International: PriceWaterCoopers will support Pantellos and its customers in the development of an electronic marketplace for the energy and utility industry. It is estimated that the internet based services will provide significant cost savings and make the $130 billion North American utility and energy supply marketplace dynamically open and accessible to its participants.
Brazil: The Itaipu hydroelectric plant is set to increase its generation capacity from 12 600 MW to 14 000 MW by 2003. A contract valued at $184.6m was signed between Brazil and Paraguay to build two 700 MW capacity turbines. The plant is expected to contribute towards meeting the countries growing energy demand.
Canada: Eletrobras is to review the technical – economic feasibility study for the Angra III nuclear power plant conducted in 1998. The new open market for electrical energy, leads to doubts on whether or not to press on with the project.
Canada: H Power Corp. has completed the installation and start up of a prototype propane, fuel cell-based, residential electric cogeneration unit. Hydro-Quebec is to evaluate the unit, the first of its kind, which is capable of supplying all the electricity and hot water needs for a household. It is claimed that fuel cell co-generators are a highly reliable source of electricity that is environmentally friendly, safe and efficient.
Mexico: Technology group ABB has won a $80m order to design, build and finance part of a 750 km high-voltage power transmission system to support expanding energy demand in Mexico. The order is part of a $250m project run by the state-owned electricity utility (CFE) to accelerate the development of the country’s electricity infrastructure.
Mexico: The Inter-American Development Bank (IDB) has approved a $41m loan for the construction of the Dona Francisca hydroelectric project costing $118m. The remaining funds will be raised with equity.
USA: The UK energy company Innogy is collaborating with Tennessee Valley Authority to build a $25m commercial electricity storage plant in Mississippi. Introducing breakthrough technology called Regenesys, that allows for the storage of electricity, the plant is set to become the second of its type in the world. The first Regenesys plant is currently under construction in the UK and is due to begin commercial operation in early 2003.
USA: The National Wildlife Federation has commended the US environment Protection Agency’s attempts to regulate the nation’s 464 coal fired power plants for mercury emissions. Coal fired plants are claimed to be the leading contributors to mercury air pollution.
International: UN economist Kim Hak-Su urged Asia’s governments to open up their energy markets to attract investment in developing renewable sources of energy. He said that the total energy investment requirement for east Asia by 2005 would be between $150bn and $200bn a year. As overseas direct aid is not sufficient to meet the cost, energy market reform would be necessary to facilitate private sector participation and foreign direct investment.
Australia: Logica plc has acquired MITS, the IT services unit of Utility Services Corporation for A$85m ($44m) MITS staff will now operate as a unit of Logica.
Bangladesh: The Asian Development Bank has approved $140m assistance to finance a $300m power plant to produce 450 MW of electricity. The plant will be established by AES Corporation of the US at Meghanghat on the northern bank of the river Meghna.
India: Bharat Heavy Electrical Ltd. (BHEL) will manufacture modern control systems for power plants and industries in partnership with MAX Control Systems Inc, USA. The agreement aims to manufacture a new generation of distributed control system called ‘MAX 1000 + Plus’ at BHEL’s electronic division in Bangalore.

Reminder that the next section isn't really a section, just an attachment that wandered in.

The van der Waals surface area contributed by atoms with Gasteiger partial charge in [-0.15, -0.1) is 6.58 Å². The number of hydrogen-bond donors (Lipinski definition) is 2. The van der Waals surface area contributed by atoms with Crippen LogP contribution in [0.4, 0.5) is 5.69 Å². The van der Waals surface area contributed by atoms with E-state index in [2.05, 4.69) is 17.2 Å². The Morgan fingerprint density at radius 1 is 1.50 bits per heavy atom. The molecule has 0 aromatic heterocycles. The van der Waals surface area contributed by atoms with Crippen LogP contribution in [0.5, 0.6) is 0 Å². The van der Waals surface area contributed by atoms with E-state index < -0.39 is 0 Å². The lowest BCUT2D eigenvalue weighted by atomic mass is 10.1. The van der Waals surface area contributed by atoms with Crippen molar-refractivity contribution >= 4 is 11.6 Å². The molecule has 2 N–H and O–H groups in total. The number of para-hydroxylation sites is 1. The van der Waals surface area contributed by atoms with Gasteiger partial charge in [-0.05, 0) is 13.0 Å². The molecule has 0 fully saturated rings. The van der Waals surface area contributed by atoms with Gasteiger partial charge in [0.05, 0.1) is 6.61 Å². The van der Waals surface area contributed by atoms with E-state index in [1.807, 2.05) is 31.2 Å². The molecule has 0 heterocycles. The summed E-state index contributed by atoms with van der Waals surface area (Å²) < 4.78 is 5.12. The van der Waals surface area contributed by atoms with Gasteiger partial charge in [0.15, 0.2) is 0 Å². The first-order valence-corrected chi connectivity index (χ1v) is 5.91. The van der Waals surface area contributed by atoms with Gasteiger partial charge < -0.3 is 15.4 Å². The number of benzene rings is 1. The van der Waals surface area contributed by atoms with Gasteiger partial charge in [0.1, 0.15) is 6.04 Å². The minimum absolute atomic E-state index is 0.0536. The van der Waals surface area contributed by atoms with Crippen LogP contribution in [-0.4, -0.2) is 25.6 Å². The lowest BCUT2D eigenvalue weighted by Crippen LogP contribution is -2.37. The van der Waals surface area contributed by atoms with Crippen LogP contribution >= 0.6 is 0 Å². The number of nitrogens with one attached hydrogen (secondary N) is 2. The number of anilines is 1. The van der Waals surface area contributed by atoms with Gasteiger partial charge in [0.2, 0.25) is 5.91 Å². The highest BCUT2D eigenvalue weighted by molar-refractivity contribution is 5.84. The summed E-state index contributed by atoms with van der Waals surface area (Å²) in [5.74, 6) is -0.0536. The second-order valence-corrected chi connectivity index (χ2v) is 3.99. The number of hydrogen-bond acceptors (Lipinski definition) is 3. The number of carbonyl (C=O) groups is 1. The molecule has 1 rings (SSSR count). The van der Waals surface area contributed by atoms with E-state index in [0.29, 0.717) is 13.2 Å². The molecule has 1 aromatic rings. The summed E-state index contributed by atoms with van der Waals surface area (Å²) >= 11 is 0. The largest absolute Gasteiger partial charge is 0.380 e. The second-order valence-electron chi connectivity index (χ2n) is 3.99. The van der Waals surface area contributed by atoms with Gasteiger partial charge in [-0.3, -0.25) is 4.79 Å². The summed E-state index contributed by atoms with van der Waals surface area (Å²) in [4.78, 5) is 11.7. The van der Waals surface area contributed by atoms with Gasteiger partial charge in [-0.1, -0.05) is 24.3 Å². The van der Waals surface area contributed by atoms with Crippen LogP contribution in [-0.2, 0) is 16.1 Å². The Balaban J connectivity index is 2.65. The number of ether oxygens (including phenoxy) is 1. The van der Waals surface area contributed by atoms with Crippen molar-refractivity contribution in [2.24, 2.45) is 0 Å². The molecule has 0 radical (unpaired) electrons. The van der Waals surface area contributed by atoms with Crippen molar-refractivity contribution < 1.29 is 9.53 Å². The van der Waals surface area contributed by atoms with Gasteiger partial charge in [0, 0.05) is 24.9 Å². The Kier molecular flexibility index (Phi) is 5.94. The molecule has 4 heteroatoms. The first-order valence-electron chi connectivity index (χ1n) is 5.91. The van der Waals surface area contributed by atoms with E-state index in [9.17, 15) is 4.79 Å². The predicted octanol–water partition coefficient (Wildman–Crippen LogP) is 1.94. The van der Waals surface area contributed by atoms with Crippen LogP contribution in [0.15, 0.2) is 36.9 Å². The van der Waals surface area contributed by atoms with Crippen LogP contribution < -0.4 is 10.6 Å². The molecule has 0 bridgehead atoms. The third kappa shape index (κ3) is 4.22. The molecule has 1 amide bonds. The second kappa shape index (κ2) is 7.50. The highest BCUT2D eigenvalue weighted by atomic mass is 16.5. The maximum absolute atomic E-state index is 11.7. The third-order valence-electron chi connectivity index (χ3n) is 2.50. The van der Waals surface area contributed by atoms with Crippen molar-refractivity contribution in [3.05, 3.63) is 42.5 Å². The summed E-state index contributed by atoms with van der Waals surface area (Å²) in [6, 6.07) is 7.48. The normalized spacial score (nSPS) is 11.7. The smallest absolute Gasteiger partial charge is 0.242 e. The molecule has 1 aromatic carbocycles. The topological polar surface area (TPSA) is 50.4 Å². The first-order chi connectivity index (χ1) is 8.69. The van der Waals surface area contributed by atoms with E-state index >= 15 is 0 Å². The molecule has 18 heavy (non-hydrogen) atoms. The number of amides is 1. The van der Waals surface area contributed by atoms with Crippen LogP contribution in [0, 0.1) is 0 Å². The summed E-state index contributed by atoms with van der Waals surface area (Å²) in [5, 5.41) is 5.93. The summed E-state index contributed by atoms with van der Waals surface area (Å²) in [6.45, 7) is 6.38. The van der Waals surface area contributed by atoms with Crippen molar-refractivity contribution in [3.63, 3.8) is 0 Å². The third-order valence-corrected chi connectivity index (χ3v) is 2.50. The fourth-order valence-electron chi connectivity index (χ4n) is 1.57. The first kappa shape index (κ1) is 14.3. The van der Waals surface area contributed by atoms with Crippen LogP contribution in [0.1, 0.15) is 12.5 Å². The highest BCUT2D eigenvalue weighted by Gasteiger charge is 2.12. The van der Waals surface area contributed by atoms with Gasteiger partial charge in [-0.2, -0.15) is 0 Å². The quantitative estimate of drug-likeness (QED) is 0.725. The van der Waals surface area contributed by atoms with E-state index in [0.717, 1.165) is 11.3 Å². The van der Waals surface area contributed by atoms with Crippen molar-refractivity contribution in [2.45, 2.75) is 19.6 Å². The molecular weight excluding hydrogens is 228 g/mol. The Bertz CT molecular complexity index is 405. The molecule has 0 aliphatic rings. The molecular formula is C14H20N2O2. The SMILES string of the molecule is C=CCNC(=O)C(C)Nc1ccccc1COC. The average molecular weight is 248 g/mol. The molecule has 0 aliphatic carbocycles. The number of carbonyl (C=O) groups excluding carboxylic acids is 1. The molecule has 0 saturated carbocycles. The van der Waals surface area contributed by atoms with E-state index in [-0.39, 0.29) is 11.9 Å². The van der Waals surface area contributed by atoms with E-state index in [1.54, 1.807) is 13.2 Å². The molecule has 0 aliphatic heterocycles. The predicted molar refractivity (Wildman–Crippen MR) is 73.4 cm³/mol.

Japan: Foster Wheeler K.K has been awarded a contract by Fuji Electric Company to supply two sets of 6 MW circulation fluidized bed boilers for Japan’s first power plant firing refuse-derived fuel. Valued at around $15m, construction of the plant is expected to begin in 2001 with commercial operation scheduled for December of the following year.
Philippines: The Investment Coordinating Committee has given the go-ahead for the 40 MW wind energy project in the Ilocos region. The $54m pioneering project can now start negotiating for finance. The project is part of a government policy to develop new and renewable energy sources and replace imported fossil fuel and coal. A recent study has found that the Philippines has the potential to generate 70 000 MW from wind power.
Sri Lanka: The Ceylon Electricity Board has struck a deal with Bonneville Power Administration of the USA to rehabilitate and upgrade its old hydropower stations. The aim of the partnership is to rehabilitate, enhance and increase the longevity of existing machines.
Thailand: A consortium of Petroleum Authority Thailand and Electricity Generating Authority of Thailand has been selected by the Second Bangkok International Airport Ltd. to construct a $60m district cooling and power plant. About 30 bidders competed for the cooling system and power plant contract.
Enercon acquires: The German wind-energy group Enercon has acquired the wind power pylon business of Kockums Industrier (KIAB) of Sweden – a member of the Saab group. Enercon, which has been manufacturing wind power equipment since 1984, already has an office in Sweden. KIAB has been a sub-contractor to Enercon since early 1999.
New chief at Enron: Enron has announced that Jeffrey Skilling will be assuming the duties of chief executive officer. Kenneth Lay will continue to serve as company chairman, resting speculation that he might leave the company.
President appointed at Fortum: Eero Auranne has been appointed President of Fortum Engineering Ltd. and head of the Power Plant Engineering unit as of 15 December 2000. The current president, Jorma Karppinen will take on other duties.